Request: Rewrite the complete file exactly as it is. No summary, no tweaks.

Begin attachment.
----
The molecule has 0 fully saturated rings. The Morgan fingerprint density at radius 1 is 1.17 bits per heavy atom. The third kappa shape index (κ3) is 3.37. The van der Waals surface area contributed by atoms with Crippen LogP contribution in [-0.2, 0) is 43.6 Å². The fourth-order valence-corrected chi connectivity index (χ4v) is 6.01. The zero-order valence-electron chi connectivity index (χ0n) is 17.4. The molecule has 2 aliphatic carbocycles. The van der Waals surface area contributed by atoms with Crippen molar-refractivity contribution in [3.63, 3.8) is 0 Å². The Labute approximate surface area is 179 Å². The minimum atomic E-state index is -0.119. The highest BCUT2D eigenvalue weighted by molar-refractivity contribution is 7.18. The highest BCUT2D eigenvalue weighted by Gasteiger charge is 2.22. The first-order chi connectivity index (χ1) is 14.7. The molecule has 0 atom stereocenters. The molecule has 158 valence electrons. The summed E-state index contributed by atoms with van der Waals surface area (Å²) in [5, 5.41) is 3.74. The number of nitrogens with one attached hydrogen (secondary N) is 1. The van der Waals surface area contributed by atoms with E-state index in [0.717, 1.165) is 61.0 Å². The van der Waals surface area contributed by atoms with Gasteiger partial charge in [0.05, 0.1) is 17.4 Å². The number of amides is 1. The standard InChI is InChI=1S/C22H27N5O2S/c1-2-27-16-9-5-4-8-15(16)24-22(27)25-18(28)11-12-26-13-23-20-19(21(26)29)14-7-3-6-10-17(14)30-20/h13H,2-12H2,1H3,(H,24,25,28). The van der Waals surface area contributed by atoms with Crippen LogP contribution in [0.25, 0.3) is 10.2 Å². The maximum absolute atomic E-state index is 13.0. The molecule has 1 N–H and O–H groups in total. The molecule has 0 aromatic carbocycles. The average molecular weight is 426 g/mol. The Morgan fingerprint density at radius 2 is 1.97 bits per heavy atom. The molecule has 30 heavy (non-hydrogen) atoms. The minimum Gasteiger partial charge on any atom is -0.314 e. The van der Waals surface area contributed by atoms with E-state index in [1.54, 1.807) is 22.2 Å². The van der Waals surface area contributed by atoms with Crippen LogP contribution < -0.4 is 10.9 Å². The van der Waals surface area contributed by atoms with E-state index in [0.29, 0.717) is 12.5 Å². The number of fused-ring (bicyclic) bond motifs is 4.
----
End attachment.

The molecule has 0 fully saturated rings. The Morgan fingerprint density at radius 1 is 1.17 bits per heavy atom. The third kappa shape index (κ3) is 3.37. The van der Waals surface area contributed by atoms with Crippen LogP contribution in [-0.2, 0) is 43.6 Å². The fourth-order valence-corrected chi connectivity index (χ4v) is 6.01. The zero-order valence-electron chi connectivity index (χ0n) is 17.4. The molecule has 2 aliphatic carbocycles. The van der Waals surface area contributed by atoms with Crippen molar-refractivity contribution in [3.63, 3.8) is 0 Å². The Labute approximate surface area is 179 Å². The minimum atomic E-state index is -0.119. The highest BCUT2D eigenvalue weighted by molar-refractivity contribution is 7.18. The highest BCUT2D eigenvalue weighted by Gasteiger charge is 2.22. The first-order chi connectivity index (χ1) is 14.7. The molecule has 0 atom stereocenters. The molecule has 158 valence electrons. The summed E-state index contributed by atoms with van der Waals surface area (Å²) in [5, 5.41) is 3.74. The number of nitrogens with one attached hydrogen (secondary N) is 1. The van der Waals surface area contributed by atoms with E-state index in [0.717, 1.165) is 61.0 Å². The van der Waals surface area contributed by atoms with Gasteiger partial charge in [0.05, 0.1) is 17.4 Å². The number of amides is 1. The standard InChI is InChI=1S/C22H27N5O2S/c1-2-27-16-9-5-4-8-15(16)24-22(27)25-18(28)11-12-26-13-23-20-19(21(26)29)14-7-3-6-10-17(14)30-20/h13H,2-12H2,1H3,(H,24,25,28). The van der Waals surface area contributed by atoms with Crippen LogP contribution in [0.25, 0.3) is 10.2 Å². The maximum absolute atomic E-state index is 13.0. The molecule has 1 N–H and O–H groups in total. The molecule has 0 aromatic carbocycles. The average molecular weight is 426 g/mol. The Morgan fingerprint density at radius 2 is 1.97 bits per heavy atom. The molecule has 30 heavy (non-hydrogen) atoms. The minimum Gasteiger partial charge on any atom is -0.314 e. The van der Waals surface area contributed by atoms with E-state index in [1.54, 1.807) is 22.2 Å². The van der Waals surface area contributed by atoms with Crippen LogP contribution < -0.4 is 10.9 Å². The van der Waals surface area contributed by atoms with E-state index in [0.29, 0.717) is 12.5 Å². The number of fused-ring (bicyclic) bond motifs is 4.